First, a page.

Tanaka, H.(田中宏明)& Ikegami, T.(池上知子) (2015).
Fear of negative evaluation moderates effects of social exclusion on selective attention to social signs. 
Cognition & Emotion. Advance online publication.
doi: 10.1080/02699931.2014.977848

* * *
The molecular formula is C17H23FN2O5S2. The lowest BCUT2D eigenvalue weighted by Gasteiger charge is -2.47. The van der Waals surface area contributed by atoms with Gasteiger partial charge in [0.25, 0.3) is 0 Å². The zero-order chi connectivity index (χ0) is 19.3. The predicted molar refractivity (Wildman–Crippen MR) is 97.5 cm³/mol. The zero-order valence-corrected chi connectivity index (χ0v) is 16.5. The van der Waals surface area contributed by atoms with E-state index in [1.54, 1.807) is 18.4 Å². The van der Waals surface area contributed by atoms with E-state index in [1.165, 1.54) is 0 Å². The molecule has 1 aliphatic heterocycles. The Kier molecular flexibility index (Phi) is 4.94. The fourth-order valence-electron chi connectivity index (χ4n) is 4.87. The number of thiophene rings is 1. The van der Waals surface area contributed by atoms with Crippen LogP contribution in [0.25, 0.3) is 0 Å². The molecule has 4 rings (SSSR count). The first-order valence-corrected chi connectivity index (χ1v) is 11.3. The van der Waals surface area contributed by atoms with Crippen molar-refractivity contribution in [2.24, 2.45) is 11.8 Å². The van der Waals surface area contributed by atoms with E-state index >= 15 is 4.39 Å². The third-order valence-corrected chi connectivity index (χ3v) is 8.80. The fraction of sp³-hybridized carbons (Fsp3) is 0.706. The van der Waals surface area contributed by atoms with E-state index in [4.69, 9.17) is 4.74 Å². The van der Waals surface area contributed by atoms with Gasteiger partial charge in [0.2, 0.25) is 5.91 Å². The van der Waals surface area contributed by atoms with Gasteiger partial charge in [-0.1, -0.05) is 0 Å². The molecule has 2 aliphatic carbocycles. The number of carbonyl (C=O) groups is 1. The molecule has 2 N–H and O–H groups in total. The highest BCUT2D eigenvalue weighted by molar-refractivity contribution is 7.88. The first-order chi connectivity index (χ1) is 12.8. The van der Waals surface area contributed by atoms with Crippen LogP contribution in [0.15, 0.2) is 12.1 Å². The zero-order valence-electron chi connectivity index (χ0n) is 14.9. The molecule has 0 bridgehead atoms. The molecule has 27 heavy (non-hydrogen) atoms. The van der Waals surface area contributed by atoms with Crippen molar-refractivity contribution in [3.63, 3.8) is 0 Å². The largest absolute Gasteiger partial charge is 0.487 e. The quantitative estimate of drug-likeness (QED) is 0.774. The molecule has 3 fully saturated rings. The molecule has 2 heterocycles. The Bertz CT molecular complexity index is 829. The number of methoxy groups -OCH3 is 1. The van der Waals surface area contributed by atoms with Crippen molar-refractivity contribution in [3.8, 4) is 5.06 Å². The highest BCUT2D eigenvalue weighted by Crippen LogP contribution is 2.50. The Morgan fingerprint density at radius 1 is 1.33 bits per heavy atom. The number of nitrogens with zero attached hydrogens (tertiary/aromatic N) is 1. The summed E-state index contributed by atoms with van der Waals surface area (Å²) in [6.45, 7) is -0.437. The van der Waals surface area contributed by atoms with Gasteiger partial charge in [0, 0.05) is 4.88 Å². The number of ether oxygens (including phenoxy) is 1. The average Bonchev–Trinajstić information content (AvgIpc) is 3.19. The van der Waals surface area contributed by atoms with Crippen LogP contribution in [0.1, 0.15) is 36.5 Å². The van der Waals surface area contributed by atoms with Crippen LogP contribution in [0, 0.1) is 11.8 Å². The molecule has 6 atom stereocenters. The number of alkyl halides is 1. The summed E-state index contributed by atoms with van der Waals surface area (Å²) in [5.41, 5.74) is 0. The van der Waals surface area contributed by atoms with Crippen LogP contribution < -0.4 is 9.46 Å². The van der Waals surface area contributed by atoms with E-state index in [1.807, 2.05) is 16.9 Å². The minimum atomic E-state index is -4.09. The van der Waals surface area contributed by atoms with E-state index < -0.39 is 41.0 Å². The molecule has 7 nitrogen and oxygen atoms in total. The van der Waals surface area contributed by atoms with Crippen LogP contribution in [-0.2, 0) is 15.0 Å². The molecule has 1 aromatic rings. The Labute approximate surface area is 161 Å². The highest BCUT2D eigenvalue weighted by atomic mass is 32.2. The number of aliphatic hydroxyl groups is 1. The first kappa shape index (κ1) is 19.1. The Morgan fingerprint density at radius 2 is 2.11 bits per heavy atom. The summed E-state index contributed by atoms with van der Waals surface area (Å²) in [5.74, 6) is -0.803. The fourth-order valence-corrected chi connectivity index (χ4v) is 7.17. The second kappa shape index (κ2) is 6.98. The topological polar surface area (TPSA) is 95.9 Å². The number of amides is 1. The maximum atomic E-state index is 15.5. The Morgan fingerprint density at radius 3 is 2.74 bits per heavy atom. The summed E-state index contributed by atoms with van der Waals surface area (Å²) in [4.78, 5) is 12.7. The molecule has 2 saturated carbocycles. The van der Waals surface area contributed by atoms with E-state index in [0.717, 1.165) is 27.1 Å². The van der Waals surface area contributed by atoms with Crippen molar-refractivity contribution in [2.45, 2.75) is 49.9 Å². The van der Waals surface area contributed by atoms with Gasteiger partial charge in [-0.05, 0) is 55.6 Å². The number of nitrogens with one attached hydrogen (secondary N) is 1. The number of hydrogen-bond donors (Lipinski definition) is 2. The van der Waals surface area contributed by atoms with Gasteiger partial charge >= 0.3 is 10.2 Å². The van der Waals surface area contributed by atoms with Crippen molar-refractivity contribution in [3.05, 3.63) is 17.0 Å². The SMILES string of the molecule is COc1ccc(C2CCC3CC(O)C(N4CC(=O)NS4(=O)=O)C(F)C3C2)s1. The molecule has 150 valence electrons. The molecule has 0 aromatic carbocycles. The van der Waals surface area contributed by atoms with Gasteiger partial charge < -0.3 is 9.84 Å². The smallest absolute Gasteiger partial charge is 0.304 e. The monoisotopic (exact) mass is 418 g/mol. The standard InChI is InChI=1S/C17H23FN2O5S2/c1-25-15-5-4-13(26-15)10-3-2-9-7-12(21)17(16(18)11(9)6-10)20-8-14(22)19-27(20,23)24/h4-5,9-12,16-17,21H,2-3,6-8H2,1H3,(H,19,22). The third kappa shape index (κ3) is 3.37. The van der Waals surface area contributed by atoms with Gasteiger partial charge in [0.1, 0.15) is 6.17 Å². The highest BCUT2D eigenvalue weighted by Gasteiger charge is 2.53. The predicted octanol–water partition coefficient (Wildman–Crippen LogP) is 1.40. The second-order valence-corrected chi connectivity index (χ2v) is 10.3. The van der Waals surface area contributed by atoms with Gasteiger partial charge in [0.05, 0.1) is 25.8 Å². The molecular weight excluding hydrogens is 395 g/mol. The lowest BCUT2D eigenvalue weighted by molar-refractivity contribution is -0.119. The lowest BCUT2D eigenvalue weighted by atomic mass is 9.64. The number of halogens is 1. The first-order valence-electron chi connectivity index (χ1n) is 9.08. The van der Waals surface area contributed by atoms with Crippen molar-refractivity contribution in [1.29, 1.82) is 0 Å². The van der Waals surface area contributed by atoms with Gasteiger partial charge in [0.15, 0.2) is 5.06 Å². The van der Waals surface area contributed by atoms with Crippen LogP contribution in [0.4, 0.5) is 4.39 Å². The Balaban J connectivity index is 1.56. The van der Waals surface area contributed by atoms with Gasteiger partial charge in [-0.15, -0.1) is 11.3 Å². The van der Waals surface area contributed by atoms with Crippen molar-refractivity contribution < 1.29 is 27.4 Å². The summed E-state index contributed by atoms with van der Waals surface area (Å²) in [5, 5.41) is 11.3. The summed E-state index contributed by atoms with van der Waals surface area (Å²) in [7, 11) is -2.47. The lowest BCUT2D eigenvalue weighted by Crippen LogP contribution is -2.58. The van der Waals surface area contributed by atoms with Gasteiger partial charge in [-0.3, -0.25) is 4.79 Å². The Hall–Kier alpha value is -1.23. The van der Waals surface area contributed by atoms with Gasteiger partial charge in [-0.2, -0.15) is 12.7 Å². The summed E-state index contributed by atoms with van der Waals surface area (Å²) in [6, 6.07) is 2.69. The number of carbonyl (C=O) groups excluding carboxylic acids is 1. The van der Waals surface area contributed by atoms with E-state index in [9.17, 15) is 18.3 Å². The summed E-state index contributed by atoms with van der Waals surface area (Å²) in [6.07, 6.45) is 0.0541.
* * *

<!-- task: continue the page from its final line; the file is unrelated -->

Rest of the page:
Previous studies demonstrated that fear of negative evaluation (FNE) moderates responses to exclusion in late-stage social outcomes (e.g., social judgements and behaviours). People with low levels of FNE show affiliative responses, feeling compelled to recover their sense of belonging, whereas people with high levels of FNE do not. This study examined whether FNE also moderates responses to exclusion in early-stage interpersonal perception, manifested in selective attention. The experiment using a dot-probe task revealed that exclusion led participants with low levels of FNE to increase attention to signs of social acceptance (i.e., smiling faces). It also revealed that exclusion led those with high levels of FNE to pay more attention to signs of social threat (i.e., angry faces) relative to those of social acceptance. Thus, exclusion makes the motivation to protect oneself from social threats dominant over the motivation to reestablish social bonds among those who fear negative evaluation.